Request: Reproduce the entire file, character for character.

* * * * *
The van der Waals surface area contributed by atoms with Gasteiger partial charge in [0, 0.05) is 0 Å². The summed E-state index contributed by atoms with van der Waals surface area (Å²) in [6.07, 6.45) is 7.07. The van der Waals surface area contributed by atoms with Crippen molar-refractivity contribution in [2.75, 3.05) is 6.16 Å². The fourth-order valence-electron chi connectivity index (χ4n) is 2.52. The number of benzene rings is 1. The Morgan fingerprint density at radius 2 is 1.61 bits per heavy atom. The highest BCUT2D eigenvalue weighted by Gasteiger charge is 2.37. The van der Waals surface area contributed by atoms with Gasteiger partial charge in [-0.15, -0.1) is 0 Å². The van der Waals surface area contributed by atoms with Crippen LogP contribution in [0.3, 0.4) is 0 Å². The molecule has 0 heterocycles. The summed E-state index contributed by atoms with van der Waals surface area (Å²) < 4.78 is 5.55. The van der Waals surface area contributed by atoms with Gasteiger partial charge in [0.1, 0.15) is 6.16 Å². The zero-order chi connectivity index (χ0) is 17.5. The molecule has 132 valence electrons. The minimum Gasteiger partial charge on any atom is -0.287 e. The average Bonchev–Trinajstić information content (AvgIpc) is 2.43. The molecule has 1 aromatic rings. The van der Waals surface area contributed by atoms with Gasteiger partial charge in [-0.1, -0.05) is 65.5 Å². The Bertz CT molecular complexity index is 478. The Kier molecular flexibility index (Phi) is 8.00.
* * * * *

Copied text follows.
The van der Waals surface area contributed by atoms with Gasteiger partial charge in [0, 0.05) is 0 Å². The summed E-state index contributed by atoms with van der Waals surface area (Å²) in [6.07, 6.45) is 7.07. The van der Waals surface area contributed by atoms with Crippen molar-refractivity contribution in [2.75, 3.05) is 6.16 Å². The fourth-order valence-electron chi connectivity index (χ4n) is 2.52. The number of benzene rings is 1. The Morgan fingerprint density at radius 2 is 1.61 bits per heavy atom. The highest BCUT2D eigenvalue weighted by Gasteiger charge is 2.37. The van der Waals surface area contributed by atoms with Gasteiger partial charge in [-0.15, -0.1) is 0 Å². The van der Waals surface area contributed by atoms with Crippen LogP contribution in [0.3, 0.4) is 0 Å². The molecule has 0 heterocycles. The summed E-state index contributed by atoms with van der Waals surface area (Å²) < 4.78 is 5.55. The van der Waals surface area contributed by atoms with Gasteiger partial charge in [0.1, 0.15) is 6.16 Å². The zero-order chi connectivity index (χ0) is 17.5. The molecule has 132 valence electrons. The minimum Gasteiger partial charge on any atom is -0.287 e. The average Bonchev–Trinajstić information content (AvgIpc) is 2.43. The molecule has 1 aromatic rings. The van der Waals surface area contributed by atoms with Gasteiger partial charge in [-0.1, -0.05) is 65.5 Å². The Bertz CT molecular complexity index is 478. The Kier molecular flexibility index (Phi) is 8.00.